Digital out-of-home technology makes a difference in a Canadian nuclear power plant

As one of the largest nuclear power plants in the world, Bruce Power is a major energy supplier to the province of Ontario, Canada. This bustling, privately owned plant has two generating stations consisting of six operating units, and billions of dollars are being invested to refurbish two more units in the Bruce A Restart Project. The Bruce site will be the largest nuclear power plant in the world when all eight units are running next year.

Approximately 10,000 people work at this massive site. With almost 100 buildings and even its own water and waste treatment facilities, it resembles a small city. For this reason, the company has invested heavily in an enterprise-wide, digital out-of-home (DOOH) network to keep the entire work force apprised of news and information to enhance productivity and safety.

Bruce Power launched its TV initiative five years ago. The original communications plan called for producing a weekly television newscast from a closed-circuit studio, but that proved too costly and labor-intensive.

A Harris InfoCaster media player purchased for other purposes was running in test mode in their studio facility. This became the seed that initiated the first phase of a full Harris DOOH solution with content creation, network management and media play-out components.

The network started small with a few players in the security guardhouses, where workers queue to gain entry into the stations. More players were soon added in cafeterias and lobby areas. There are now more than 40 players in the network, several of which feed into existing fiber networks that distribute the show to screens throughout both power stations.

Dynamic Media Displays
Digital signage conveys a wide range of media content in a very impactful, visual way. This system supports high-quality graphics, data and full-motion video. The majority of programming over InfoCaster is created with the understanding that most employees and visitors have limited time to view the screens and are most interested in quickly consuming a wide variety of information at a glance.

A single person manages the entire network, with five unique shows distributed to more than 100 screens. The Network Manager software allows the user to easily monitor and manage the players remotely and update shows and content with incredible power.

InfoCaster’s TitleMotion graphics tool was used extensively to integrate and display the data sources with broadcast-quality graphics. All shows and content were developed with InfoCaster software on a single computer that works as the command center for the whole network, pushing out shows and content first to a shared network drive and then out to each player.

Content is King
A key factor in the design of the shows was having the ability to allow people with little technical experience to update content without touching the software. InfoCaster players pick up a wide variety of files as they hit the folder, and they quickly become part of the loop.

The nuclear industry thrives on data. The signage system had to tie into real-time metrics to be relevant. Internally generated data sources constantly update information, including unit production and output, as well as vital on-site weather statistics and intake water temperature—the latter of which affects reactor efficiency.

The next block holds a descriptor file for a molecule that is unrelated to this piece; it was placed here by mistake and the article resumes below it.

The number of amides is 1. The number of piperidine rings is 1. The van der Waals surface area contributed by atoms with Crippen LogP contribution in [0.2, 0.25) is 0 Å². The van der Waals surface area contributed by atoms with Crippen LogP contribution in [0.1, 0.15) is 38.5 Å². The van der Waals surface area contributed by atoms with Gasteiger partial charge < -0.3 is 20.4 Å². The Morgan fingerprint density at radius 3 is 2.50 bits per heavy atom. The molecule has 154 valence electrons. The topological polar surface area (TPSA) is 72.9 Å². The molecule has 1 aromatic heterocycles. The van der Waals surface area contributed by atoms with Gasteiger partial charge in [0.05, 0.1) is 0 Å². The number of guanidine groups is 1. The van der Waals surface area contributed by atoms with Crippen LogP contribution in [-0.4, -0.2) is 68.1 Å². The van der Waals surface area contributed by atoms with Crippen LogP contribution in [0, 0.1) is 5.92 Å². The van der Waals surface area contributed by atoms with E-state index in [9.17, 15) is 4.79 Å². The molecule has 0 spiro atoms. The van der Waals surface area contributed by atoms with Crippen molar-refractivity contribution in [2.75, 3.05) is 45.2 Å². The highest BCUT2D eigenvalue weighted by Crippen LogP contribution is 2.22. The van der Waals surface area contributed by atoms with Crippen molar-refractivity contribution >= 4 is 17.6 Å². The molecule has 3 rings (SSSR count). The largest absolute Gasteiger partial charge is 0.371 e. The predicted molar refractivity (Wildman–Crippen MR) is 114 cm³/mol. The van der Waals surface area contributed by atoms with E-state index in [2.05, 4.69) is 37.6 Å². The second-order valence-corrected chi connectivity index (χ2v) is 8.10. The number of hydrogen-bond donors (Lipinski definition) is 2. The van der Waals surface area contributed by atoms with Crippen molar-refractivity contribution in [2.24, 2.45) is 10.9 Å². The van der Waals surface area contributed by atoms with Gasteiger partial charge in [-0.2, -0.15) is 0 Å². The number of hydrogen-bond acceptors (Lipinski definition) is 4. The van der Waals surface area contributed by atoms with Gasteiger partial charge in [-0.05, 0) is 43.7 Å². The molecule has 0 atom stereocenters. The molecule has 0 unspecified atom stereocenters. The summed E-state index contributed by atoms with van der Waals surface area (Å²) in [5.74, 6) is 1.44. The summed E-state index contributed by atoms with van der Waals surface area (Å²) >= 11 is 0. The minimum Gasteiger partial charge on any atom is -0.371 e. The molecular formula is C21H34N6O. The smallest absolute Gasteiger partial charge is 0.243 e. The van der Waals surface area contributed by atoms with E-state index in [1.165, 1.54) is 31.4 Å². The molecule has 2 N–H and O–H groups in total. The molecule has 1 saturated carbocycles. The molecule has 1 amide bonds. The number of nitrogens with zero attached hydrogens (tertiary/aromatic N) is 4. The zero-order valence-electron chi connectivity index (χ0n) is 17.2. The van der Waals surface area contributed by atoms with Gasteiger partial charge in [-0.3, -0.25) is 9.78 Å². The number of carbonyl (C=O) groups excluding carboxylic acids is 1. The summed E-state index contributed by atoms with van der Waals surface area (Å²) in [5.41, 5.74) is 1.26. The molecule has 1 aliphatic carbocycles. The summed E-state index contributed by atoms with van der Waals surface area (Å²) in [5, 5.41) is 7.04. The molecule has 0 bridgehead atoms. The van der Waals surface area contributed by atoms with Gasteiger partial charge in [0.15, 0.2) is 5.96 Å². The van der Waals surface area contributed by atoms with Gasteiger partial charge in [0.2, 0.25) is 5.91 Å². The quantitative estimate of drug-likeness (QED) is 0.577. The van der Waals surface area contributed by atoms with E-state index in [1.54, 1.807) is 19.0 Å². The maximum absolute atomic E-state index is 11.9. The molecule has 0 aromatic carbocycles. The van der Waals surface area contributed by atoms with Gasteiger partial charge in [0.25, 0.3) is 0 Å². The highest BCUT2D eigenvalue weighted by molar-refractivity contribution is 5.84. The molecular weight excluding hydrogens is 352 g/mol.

External sources also supply up-to-the-minute data. The Independent Electricity System Operation, which controls the distribution of electricity in Ontario, provides market data in a publicly available XML file. Information includes how much electricity is being used, market price and how much power is being generated from nuclear, wind, coal, gas or hydroelectric sources.

Other external data sources include Environment Canada, which provides a seven-day RSS weather feed, complete with local weather warnings. The Weather Network provides a paid service for local weather radar. Another company manages a Bruce Power employee recognition program and provides a secure RSS feed of the 10 most recent employees who are recognized for hard work.

Bruce Power is pushing the envelope even further through custom applications, many of which are developed by software specialist Bannister Lake of nearby Cambridge, Ontario.

Powerful Custom Apps
A site-wide public address system notifies employees of emergencies, such as severe weather, road closures or other situations. But it’s difficult to know what’s happening if the message is not heard. When announcements are made in the control room, operators can now launch a Bannister Lake application, click on a prewritten message, edit as necessary and hit submit. The message appears on screens across the site within seconds.

The work force kicks into high gear with a 24/7 effort when a unit comes offline during a planned maintenance outage for repairs or upgrades. It’s a highly organized campaign, and leaders that oversee work in the Outage Control Center have an application to quickly and easily update outage status and key work.

Bannister Lake created a number of other apps, including a very specialized display for the Bruce Learning Center, a nuclear university where most on-site training occurs. Working with Bruce Power’s IT department, they tap into the training database to list the daily course offerings and classroom information. It is seamless and fully automated, similar to an airport arrival/departure board.

In the Know
Bruce Power TV is dynamic and ever-changing. Each step comes with technical challenges, but the network continues to grow and evolve with the help of Harris Customer Support, Bannister Lake and the internal IT department.

The AVNetwork staff are storytellers focused on the professional audiovisual and technology industry. Their mission is to keep readers up-to-date on the latest AV/IT industry and product news, emerging trends, and inspiring installations.